There is also evidence to suggest that trepanation continued to occur in parts of medieval Europe, such as Spain. However, according to the authors of a 2011 case study, “medieval surgical trepanations are much less common and only a few cases are known for the whole of Europe.”
However, in South America and Peru, the procedure appeared to reach a high in popularity and precision between the 14th and 16th centuries A.D.
When it comes to the motivation behind the ancient practices of trepanation, there are more questions than answers — particularly because different populations took this extreme measure for different reasons.
Fernando Ramires Rozzi and Alain Froment suggest that in the Neolithic era, people may have done it
The two argue that our early ancestors may have practiced their skills on the skulls of animals, citing the example of a boar skull and a cow skull that bear the marks of trepanation.
Taking the example of the ancient cow’s skull, Rozzi and Froment even consider the possibilty that trepanation may have taken place when the animal was still alive — as a veterinary intervention.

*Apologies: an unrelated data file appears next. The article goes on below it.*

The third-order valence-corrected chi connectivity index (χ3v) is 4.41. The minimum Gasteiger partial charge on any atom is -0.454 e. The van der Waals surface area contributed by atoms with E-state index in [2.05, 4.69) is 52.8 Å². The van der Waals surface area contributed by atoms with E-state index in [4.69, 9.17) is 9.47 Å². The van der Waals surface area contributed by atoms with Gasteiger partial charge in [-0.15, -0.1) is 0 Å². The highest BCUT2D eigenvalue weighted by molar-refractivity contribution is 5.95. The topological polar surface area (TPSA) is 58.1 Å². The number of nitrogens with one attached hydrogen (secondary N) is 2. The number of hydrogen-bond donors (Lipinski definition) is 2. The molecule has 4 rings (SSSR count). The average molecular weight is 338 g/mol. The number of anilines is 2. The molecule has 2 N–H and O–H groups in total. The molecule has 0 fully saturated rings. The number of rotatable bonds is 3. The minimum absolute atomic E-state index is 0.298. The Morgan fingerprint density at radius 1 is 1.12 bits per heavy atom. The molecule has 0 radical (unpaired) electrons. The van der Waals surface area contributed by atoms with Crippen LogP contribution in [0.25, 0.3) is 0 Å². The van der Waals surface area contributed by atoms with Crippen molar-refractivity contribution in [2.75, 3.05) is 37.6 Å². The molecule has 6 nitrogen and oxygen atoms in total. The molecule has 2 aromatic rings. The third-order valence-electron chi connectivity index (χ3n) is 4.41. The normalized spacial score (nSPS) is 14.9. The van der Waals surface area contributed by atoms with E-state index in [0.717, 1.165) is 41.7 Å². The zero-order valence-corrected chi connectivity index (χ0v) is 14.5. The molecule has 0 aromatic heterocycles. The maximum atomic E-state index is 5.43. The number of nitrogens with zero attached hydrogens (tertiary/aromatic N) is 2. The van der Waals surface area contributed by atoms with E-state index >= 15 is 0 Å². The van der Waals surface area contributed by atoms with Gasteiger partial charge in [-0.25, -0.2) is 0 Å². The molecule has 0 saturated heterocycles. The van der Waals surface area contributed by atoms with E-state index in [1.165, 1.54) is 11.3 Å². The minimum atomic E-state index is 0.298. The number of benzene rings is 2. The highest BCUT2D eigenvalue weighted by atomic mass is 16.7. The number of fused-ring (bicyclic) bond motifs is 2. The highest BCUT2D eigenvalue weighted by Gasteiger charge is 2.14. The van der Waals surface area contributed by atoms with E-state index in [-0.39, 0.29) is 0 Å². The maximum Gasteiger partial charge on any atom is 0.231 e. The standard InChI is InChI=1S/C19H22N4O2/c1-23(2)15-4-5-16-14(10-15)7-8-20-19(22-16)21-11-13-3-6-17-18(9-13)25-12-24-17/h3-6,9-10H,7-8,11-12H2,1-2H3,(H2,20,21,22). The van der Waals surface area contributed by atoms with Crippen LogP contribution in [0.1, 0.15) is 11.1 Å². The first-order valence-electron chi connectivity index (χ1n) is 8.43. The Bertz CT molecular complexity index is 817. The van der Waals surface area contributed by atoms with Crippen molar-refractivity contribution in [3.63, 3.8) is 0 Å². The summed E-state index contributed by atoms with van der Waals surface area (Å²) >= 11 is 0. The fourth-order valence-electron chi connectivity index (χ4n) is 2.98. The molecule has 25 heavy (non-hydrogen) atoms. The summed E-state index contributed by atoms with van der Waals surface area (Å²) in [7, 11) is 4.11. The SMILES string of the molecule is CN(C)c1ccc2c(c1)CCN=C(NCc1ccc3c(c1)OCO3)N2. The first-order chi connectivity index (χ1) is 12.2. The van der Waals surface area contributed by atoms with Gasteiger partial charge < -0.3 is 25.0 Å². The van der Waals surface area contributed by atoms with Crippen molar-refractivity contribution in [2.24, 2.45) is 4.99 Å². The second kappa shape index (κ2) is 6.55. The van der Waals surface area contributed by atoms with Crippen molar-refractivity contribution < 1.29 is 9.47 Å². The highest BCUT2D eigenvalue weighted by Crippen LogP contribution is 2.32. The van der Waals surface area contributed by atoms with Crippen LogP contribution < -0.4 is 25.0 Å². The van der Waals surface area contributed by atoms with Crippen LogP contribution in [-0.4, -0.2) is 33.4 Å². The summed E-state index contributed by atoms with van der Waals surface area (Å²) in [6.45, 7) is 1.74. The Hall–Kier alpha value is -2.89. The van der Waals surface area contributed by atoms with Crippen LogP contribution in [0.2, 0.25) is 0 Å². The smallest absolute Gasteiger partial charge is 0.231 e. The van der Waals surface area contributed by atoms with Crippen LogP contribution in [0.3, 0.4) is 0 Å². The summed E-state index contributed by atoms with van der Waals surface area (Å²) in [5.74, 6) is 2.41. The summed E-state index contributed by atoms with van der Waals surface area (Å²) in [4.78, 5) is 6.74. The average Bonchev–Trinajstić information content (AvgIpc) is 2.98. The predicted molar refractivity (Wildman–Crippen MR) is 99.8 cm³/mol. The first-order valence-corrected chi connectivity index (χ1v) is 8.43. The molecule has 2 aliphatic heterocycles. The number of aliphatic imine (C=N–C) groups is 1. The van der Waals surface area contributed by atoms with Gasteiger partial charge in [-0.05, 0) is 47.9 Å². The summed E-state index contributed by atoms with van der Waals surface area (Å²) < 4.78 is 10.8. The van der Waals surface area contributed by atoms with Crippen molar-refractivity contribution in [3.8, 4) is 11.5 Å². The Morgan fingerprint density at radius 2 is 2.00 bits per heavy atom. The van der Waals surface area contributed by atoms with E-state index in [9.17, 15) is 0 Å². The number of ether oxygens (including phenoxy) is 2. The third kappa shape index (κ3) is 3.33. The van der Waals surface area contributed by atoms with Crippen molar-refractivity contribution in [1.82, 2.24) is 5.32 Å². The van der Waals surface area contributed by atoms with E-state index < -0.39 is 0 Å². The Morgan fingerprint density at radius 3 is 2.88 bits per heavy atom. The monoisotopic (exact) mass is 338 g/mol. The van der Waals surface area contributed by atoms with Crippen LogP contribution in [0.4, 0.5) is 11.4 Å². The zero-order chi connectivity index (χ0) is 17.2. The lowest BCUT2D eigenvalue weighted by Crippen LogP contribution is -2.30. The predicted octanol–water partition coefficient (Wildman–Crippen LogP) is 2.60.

“[I]f cranial surgery observed on the cow was performed in order to save the animal, Champ-Durant [where archeologists found the skull] provides the earliest evidence of veterinary surgical practice,” the researchers write.
“Alternatively,” they add, “if trepanation was used to practice techniques, the cow from Champ-Durand would provide the earliest evidence of surgical experimentation on an animal, indicating that this practice already existed in 4000 B.C.”
Medical or spiritual reasons?
The Hippocratic Corpus — a reference collection of ancient Greek medical texts connected with the teachings of Hippocrates — also cites therapeutic reasons for trepanations.
One of the texts, Places in Man, recommends trepanation for the prevention of complications related to skull fractures:
“Cases of fracture of the skull: […] if [the skull] is broken and there is a fissure-fracture, it is dangerous. You should trephine this case, to prevent pus from flowing through the fracture of the bone and infecting the membrane; for, since in this narrow place it can get in but not out, it causes distress and madness.”